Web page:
Financial hype cycle … 16 Dec 2008Posted by Tony Law in Insight services.
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Here’s one for Jackie and Mark … reading Niall Ferguson’s analysis of the financial crisis (published in Vanity Fair, which surprised me), buried on page 3, there’s this description of the classic financial “bubble” in five stages:
(1) Displacement: Some change in economic circumstances creates new and profitable opportunities. (2) Euphoria, or overtrading: A feedback process sets in whereby expectation of rising profits leads to rapid growth in asset prices. (3) Mania, or bubble: The prospect of easy capital gains attracts first-time investors and swindlers eager to mulct them of their money. (4) Distress: The insiders discern that profits cannot possibly justify the now exorbitant price of the assets and begin to take profits by selling. (5) Revulsion, or discredit: As asset prices fall, the outsiders stampede for the exits, causing the bubble to burst.
Well, the terms are different but the shape is the same!
Incidentally, if you’re like me a regular visitor to the US who has always wondered what Fannie Mae and Freddie Mac are, Niall Ferguson explains that too!
Oh, and how did I come across this reference? Oddly enough, through Forrester’s CEO. The link is in George Colony’s most recent posting on his Counterintuitive blog. Watch for discussion in the comments there.
• Wall Street lays another egg, Niall Ferguson, Vanity Fair, Dec 2008
• Best Explanation of the Financial Mess, George Colony, Counterintuitive, Forrester Research, 15 Dec 2008
• Mastering the Hype Cycle, Jackie Fenn and Mark Raskino. Gartner blogs (and see my recent post)
Have you seen … Harbor Research 11 Dec 2008Posted by Tony Law in Insight services, Tech Watch, Technorati.
Tags: Emerging Technology, technology watch
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I’m writing an InformationSpan coverage report on emerging technology. It’s rapidly narrowed down to reviewing insight sources which are of use to technology strategists, who need to review emerging trends and novel technologies, and assess them for potential impact, and figure out what to pilot.
Among the major service providers, of course Gartner’s long established Emerging Trends and Technologies group led by Jackie Fenn holds the lead; I recently covered Jackie’s and Mark Raskino’s book Mastering the Hype Cycle. But the point of this post is to give readers a sneak preview of the report (it’s still far from finished) by highlighting a discovery.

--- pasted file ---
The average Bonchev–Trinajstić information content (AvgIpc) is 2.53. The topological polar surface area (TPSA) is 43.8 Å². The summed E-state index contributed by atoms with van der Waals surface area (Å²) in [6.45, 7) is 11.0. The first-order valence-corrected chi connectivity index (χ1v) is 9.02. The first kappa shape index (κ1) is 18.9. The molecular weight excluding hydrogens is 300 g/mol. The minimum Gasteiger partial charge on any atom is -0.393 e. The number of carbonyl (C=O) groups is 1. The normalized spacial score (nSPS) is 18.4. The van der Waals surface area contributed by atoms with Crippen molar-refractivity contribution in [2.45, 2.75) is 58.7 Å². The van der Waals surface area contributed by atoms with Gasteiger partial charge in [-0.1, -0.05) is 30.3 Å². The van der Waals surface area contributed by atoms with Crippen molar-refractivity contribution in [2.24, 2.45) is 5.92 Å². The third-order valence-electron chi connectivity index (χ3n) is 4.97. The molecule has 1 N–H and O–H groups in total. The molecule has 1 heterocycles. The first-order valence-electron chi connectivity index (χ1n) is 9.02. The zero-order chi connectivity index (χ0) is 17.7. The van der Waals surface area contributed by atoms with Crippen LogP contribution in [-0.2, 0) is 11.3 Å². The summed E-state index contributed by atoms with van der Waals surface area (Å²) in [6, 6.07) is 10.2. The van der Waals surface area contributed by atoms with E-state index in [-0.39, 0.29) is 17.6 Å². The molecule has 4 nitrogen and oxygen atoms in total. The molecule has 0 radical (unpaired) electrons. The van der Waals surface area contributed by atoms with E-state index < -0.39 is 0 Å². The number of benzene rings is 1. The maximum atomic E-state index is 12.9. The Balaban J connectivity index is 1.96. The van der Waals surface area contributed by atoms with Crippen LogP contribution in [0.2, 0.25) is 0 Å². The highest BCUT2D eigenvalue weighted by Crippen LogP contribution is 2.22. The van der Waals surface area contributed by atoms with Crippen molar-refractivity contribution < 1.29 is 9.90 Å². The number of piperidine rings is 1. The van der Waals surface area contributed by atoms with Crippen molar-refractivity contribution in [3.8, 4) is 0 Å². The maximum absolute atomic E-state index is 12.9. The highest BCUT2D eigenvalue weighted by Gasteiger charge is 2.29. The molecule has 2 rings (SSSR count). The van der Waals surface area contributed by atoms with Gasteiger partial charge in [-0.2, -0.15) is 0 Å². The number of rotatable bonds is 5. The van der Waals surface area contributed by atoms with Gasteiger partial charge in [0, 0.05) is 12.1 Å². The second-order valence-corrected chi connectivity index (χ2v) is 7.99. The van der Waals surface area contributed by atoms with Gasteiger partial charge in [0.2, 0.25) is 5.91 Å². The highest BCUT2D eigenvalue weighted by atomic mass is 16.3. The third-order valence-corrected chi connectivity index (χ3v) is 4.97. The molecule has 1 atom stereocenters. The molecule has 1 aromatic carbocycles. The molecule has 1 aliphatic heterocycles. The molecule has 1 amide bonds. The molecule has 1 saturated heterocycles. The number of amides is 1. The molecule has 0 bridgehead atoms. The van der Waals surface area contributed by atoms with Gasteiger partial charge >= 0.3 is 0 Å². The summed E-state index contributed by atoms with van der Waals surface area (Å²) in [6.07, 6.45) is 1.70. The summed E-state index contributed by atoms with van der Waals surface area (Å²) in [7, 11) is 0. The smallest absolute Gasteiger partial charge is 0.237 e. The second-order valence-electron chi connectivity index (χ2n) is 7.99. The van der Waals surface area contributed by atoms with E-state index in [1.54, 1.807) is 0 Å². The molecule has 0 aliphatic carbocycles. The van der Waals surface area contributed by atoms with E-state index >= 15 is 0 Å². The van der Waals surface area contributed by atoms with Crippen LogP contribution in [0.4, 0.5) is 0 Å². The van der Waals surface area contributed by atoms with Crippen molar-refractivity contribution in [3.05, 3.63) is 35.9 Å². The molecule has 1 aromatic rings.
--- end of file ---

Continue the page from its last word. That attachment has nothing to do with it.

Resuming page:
Harbor Research reckon to focus on the “pervasive internet” or what Forrester call the X (for “Extended”) Internet – sometimes expressed as “Everything connected, everything communicating”. In writing my couple of short paragraphs, I signed up for their free access and downloaded a recent white paper called Designing the Future of Information. It’s my kind of paper. It’s strongly focussed. It covers a couple of novel technology developments, the academic groups which originated them (at MIT in this case), and their status as they come to market. It sets them in the wider context, it links to open standards, and it assesses (in this case, enthusiastically) their potential impact. It makes connections between them. And it suggests an impact from the synergy, which might not be seen looking at the technologies individually.
I’ve only one quibble, which is that the report doesn’t carry a date (except the year, in the copyright claim). This is a shame, since one of the things you need to know about a report like this is its topicality in months, not years. Otherwise, for a technology specialist, this is a rich resource. Have a look at Harbor!
Harbor Research is online at
GetArticlesFree … what *do* they do? 10 Dec 2008Posted by Tony Law in Tech Watch, Technorati.
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WordPress flagged up to me that my recent posting on ReCaptcha has been picked up by the site at GetArticlesFree.com. So I went and had a look.
Sure, it’s recognisably my content. But it looks as if it’s been auto-translated into some obscure foreign language, and then auto-translated back into garbled English.
Action: if you pick anything up on GetArticlesFree, don’t set your expectations or judge the posting by what appears on their site. Track back to the original!
GetArticlesFree is at
Tags: Analyst Perspectives, Techra, Zimmermann
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Jim Zimmermann, who founded Techra and now runs the Analyst Perspectives blog, has featured us on Analyst Perspectives this week. Have a look here, and link to Jim for another source of news on this industry.
I’m in the process of rebuilding the InformationSpan website. It won’t surprise friends to know that the new version looks fine on my own system, but absolute pants when I review it on the standard Windows platform! More about this when it launches (soon) but one of the new features will be a page of links to other sources about the insight services marketplace – including Analyst Perspectives and other blogs. Watch this space.
In the meantime – thanks Jim!